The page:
MELTING CHOCOLATE USING MICROWAVE
Average melting time (on high – 100%) for chunks of chocolate to melt are:
- 1 ounce = 1 minute
- 2 ounces = 1.5 minutes
- 3 ounces = 2 minutes
- 4 ounces = 3.5 minutes
For a larger quantity, watch carefully and stir every 30 seconds to make sure you don’t overcook your chocolate.
These times, however, depend on the power of your microwave, the size of container used to melt the chocolate and the type of chocolate you’re melting as well as the size of pieces (the smaller the pieces, the quicker the chocolate will melt). Don’t forget to stir your chocolate to avoid overcooking; also, chocolate may not look like it’s melted until you stir it. As soon as the chocolate looks shiny, it should be ready to use. Remove the batch from your microwave and stir for about 30 seconds to a minute.
The best container to use is a glass measuring cup. Make sure it’s not too large for the amount of chocolate you’re melting or it won’t heat evenly; and never cover the container while microwaving as moisture may form under the cover, drip into the chocolate and ruin your batch.
Never add water to chocolate to thin it for dipping. Use shortening instead, stirring it into the melted chocolate, and heat for an extra 30 seconds. One to 1-1/2 tablespoons of shortening to a cup of melted chocolate should be enough to thin it for dipping.
MELTING CHOCOLATE USING STOVE
- Chocolate coatings are available in wafers of all colors. To prepare chocolate coatings for dipping candy centers, follow these easy steps:
- Heat water to a boil in the bottom of a double boiler (without chocolate near stove).
- Remove water from heat; place top of double boiler with chopped block chocolate or wafers in it over hot water.
- Stir occasionally, until chocolate is melted (about 3-5 minutes).
- Remove chocolate from hot water and allow coating to cool for 10-20 minutes; or place chocolate over cold water and stir until it thickens slightly.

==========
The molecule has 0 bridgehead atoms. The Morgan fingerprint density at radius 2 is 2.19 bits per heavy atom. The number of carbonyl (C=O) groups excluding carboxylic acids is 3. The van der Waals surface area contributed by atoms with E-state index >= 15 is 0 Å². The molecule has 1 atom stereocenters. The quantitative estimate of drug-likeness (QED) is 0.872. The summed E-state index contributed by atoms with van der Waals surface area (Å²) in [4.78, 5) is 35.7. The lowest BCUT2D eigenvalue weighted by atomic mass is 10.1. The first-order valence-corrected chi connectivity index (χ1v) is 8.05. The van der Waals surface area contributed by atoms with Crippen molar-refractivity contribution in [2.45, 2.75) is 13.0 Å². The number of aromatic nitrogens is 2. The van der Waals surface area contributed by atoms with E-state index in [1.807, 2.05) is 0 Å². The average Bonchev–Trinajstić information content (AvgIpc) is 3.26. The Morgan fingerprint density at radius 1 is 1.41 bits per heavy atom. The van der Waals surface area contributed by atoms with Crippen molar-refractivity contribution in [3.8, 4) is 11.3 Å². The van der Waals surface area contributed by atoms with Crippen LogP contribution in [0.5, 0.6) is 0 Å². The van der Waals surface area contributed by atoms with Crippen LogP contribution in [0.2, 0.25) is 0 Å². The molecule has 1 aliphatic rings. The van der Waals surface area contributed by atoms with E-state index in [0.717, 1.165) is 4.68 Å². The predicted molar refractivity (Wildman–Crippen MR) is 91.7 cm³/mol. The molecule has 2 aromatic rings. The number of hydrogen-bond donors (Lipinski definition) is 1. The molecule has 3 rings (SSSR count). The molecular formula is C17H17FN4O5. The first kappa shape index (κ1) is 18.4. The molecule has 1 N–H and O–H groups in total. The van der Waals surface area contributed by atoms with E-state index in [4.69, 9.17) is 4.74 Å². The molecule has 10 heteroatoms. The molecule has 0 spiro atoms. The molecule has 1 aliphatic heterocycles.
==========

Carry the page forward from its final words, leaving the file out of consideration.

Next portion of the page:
- Replace hot water with warm water to bottom of double boiler.
- When chocolate has thickened slightly, place it over warm water and it will be ready to dip. If chocolate is too thick to dip centers, warm water slightly. If chocolate is too thick, replace water with cooler water. Lukewarm water should keep chocolate the right temperature for dipping.
- Keep chocolate stirred while dipping.
HOW TO MOLD CHOCOLATE
With the use of chocolate-flavored coatings, chocolate molding has become easy and excellent results can be realized with minimum effort. An endless number of chocolate molds are available: chicks and rabbits for Easter; Santas and other Christmassy shapes; among other holidays — you’ll never be bored! Chocolate-flavored coatings are easiest to use in candy mold. To prepare coatings, melt chocolate in double boiler over hot (never boiling) water, or place chocolate in a wide-mouth glass jar and set in a hot water bath. Stir occasionally until melted. The coating is then ready to be molded. Cooling is unnecessary. To add flavor to molded candy, melt chocolate and stir in a few drops of concentrated flavoring oils. Please note that you cannot use regular food coloring to tint chocolate. Paste food coloring must be used.
Although many types of candy molds will work in molding chocolate, clear plastic candy molds are best and will be the only ones discussed.